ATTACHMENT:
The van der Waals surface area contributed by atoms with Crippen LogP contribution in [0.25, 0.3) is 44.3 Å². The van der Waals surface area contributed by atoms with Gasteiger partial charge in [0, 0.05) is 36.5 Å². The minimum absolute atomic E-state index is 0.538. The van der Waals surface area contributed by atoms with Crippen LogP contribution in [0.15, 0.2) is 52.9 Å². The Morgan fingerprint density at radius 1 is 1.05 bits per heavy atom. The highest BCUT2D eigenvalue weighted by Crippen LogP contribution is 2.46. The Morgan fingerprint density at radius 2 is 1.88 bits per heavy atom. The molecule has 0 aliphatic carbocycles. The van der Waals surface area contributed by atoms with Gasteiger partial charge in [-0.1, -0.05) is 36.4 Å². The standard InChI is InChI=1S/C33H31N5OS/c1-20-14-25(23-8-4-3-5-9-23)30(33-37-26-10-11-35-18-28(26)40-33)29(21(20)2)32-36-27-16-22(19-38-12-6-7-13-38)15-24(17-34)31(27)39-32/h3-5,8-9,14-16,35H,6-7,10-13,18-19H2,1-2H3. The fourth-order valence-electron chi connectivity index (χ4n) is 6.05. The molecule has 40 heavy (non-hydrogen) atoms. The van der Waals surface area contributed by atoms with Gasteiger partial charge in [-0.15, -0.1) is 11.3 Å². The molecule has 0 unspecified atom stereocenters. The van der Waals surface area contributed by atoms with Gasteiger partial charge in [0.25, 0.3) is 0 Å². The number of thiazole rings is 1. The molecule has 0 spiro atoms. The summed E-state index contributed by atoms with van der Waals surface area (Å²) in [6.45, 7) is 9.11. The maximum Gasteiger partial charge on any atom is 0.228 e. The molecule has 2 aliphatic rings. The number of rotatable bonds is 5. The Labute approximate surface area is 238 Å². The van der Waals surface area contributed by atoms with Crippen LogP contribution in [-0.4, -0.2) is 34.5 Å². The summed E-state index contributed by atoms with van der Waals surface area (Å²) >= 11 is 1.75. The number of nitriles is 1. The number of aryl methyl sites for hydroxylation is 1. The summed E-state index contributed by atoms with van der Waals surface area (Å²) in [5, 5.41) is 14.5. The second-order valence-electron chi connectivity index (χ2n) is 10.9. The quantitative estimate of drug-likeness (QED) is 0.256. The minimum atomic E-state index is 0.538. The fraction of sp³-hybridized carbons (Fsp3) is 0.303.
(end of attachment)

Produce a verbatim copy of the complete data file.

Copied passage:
The van der Waals surface area contributed by atoms with Crippen LogP contribution in [0.25, 0.3) is 44.3 Å². The van der Waals surface area contributed by atoms with Gasteiger partial charge in [0, 0.05) is 36.5 Å². The minimum absolute atomic E-state index is 0.538. The van der Waals surface area contributed by atoms with Crippen LogP contribution in [0.15, 0.2) is 52.9 Å². The Morgan fingerprint density at radius 1 is 1.05 bits per heavy atom. The highest BCUT2D eigenvalue weighted by Crippen LogP contribution is 2.46. The Morgan fingerprint density at radius 2 is 1.88 bits per heavy atom. The molecule has 0 aliphatic carbocycles. The van der Waals surface area contributed by atoms with Gasteiger partial charge in [-0.1, -0.05) is 36.4 Å². The standard InChI is InChI=1S/C33H31N5OS/c1-20-14-25(23-8-4-3-5-9-23)30(33-37-26-10-11-35-18-28(26)40-33)29(21(20)2)32-36-27-16-22(19-38-12-6-7-13-38)15-24(17-34)31(27)39-32/h3-5,8-9,14-16,35H,6-7,10-13,18-19H2,1-2H3. The fourth-order valence-electron chi connectivity index (χ4n) is 6.05. The molecule has 40 heavy (non-hydrogen) atoms. The van der Waals surface area contributed by atoms with Gasteiger partial charge in [-0.15, -0.1) is 11.3 Å². The molecule has 0 unspecified atom stereocenters. The van der Waals surface area contributed by atoms with Gasteiger partial charge in [0.25, 0.3) is 0 Å². The number of thiazole rings is 1. The molecule has 0 spiro atoms. The summed E-state index contributed by atoms with van der Waals surface area (Å²) in [6.45, 7) is 9.11. The maximum Gasteiger partial charge on any atom is 0.228 e. The molecule has 2 aliphatic rings. The number of rotatable bonds is 5. The Labute approximate surface area is 238 Å². The van der Waals surface area contributed by atoms with Crippen LogP contribution in [-0.4, -0.2) is 34.5 Å². The summed E-state index contributed by atoms with van der Waals surface area (Å²) >= 11 is 1.75. The number of nitriles is 1. The number of aryl methyl sites for hydroxylation is 1. The summed E-state index contributed by atoms with van der Waals surface area (Å²) in [5, 5.41) is 14.5. The second-order valence-electron chi connectivity index (χ2n) is 10.9. The quantitative estimate of drug-likeness (QED) is 0.256. The minimum atomic E-state index is 0.538. The fraction of sp³-hybridized carbons (Fsp3) is 0.303.